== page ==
Project True SStreet: Keeping Things Cool With a C&R Racing

Project True SStreet, our 2014 Chevrolet Camaro SS, is coming along quite nicely. The goal is to build a true street/strip ride that can drive us to the drag strip and make 9-second passes, or even 8-second passes if things go our way. Our goals are lofty, however, we have a plan that includes a Late Model Engines (LME) built 427 LSX with a W275AX Whipple supercharger. That combination should set us on track to have a street car with over 1,000 horsepower. Currently, we have the engine bolted up to a Hughes Performance Powerglide transmission in the Camaro chassis. Before starting this beast up for the first time, we need to add a radiator to keep this monster engine cool.

This 1,000-horsepower, Whipple supercharged, LME-built 427 LSX beast is going to create a lot of heat while it makes huge power. For our Project True SStreet Camaro, we needed a heat exchanger to keep this monster cooled.

Stay Cool

When you think about how an internal combustion engine works (explosions and fire), you know it will create heat. And since Project True SStreet isn’t supposed to be a drag racer that will be trailered and only run for five minutes at a time, it will need an excellent heat exchanger for the car to idle in everyday traffic. Unfortunately, we knew the OEM radiator that came in the Camaro wasn’t sufficient. So to solve this problem, we reached out to the pros at C&R Racing.

Project True SStreet, a 2014 Chevrolet Camaro, will ultimately be a fully street legal 9-second racer. The plan is to drive to the track, rip a quick e.t. and then take that same car to the drive-thru at In-N-Out Burger.

C&R Racing

C&R Racing has been designing and manufacturing motorsports radiators since 1988. Chris Paulsen, the founder of C&R, built a specialty machine and fabrication shop, which expanded into making cooling components. As a result, C&R Racing became the supplier of choice for cooling solutions by many race teams in the motorsport industry. In 2015, C&R Racing merged with PWR North America to expand its scope and create even more advanced cooling products for its customers.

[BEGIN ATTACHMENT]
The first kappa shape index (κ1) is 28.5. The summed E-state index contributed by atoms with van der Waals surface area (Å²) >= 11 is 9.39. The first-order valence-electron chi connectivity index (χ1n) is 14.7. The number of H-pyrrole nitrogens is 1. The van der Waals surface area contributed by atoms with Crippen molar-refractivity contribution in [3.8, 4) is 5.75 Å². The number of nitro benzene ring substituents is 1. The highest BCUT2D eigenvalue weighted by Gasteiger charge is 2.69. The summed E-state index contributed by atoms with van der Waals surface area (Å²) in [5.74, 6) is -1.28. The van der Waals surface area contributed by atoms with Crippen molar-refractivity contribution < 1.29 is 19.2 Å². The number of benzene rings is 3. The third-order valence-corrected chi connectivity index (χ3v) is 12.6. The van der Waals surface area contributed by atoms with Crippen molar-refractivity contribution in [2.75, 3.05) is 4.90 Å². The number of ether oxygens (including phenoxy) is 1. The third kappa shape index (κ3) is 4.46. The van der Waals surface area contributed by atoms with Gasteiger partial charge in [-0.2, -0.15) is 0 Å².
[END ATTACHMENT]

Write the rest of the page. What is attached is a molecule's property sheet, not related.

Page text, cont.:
C&R Racing

The iconic C&R Racing logo indicates immediately that this is a quality product. Around since 1988, C&R Racing’s roots are in motorsports and they continue to supply the top-tier racing teams across America with outstanding cooling components.

Advice On Heat

While C&R Racing is well known for its racing radiators, it’s truly a one-stop shop for cooling system components.

According to Herb Engelhart, head of sales for C&R Racing/PWR, they also manufacture oil coolers and intercoolers. “We make all kinds of heat exchangers, and anything over 600 horsepower, you will want an oil cooler,” says Engelhart. “Our radiator is designed to be a heat exchanger for 1,000 horsepower and beyond. But from our years in motorsports, we recognize the importance of keeping the oil cool, too.” Engelhart indicated that each cooling system is designed to handle what the car will put out, plus more. So if we go over 1,000 horsepower, the system C&R Racing built for us will be able to handle the extra power.


Engelhart also talked about the importance of an intercooler to keep the air as cold as possible before it goes into the supercharger. “As the air gets hotter, it also becomes less dense, reducing the amount of oxygen available, which harms performance. An intercooler works to counteract this process, cooling the compressed air to provide the engine with more oxygen and improving the combustion in each cylinder.”

C&R Racing

To handle the insane heat that will be created by our 1,000 horsepower engine in the Camaro, we needed a proper heat exchanger. This drop-in aluminum radiator from C&R Racing was just what the doctor ordered to keep things cool.

The Radiator

With the solid advice provided by Engelhart about heat exchangers for big horsepower engines, we knew exactly what we needed. When the box arrived at the shop, it was like Christmas morning. In that box was a beautiful custom aluminum radiator with twin SPAL electric fans in a gorgeous aluminum fan shroud. Everything was already assembled and ready to drop into the fifth-gen Camaro.

Obviously, something is missing here. We have a nice big hole in the front of the Camaro ready and waiting for a large radiator to be installed, keeping all of that supercharged power from melting the engine into a massive glob of metal.

The Installation

Anyone who dives into a custom car project knows that things don’t always go as planned, as performance stuff doesn’t always bolt in as it should. Luckily, this was not the case with our large heat exchanger from C&R Racing. This thing was perfect and dropped right into the front of the Camaro utilizing the stock mounting hardware. There was no cutting, grinding, or cursing. Plus, the clearance for the fans and the front accessory drive of the LS engine was perfect.

The two lower red arrows are pointing to the holes in the Camaro’s frame rails where the radiator will rest on rubber grommets. The two upper red arrows are pointing to the plugs in the wiring harness setup to power and control the twin SPAL electric fans. Pro tip: get all of the wiring done before dropping the radiator in for ease of access.

Nothing makes us happier in the shop than a part that fits like it is supposed to. It saves us lots of time and skinned knuckles when a part works. This radiator certainly meets that criteria, as it went in as designed.

C&R Racing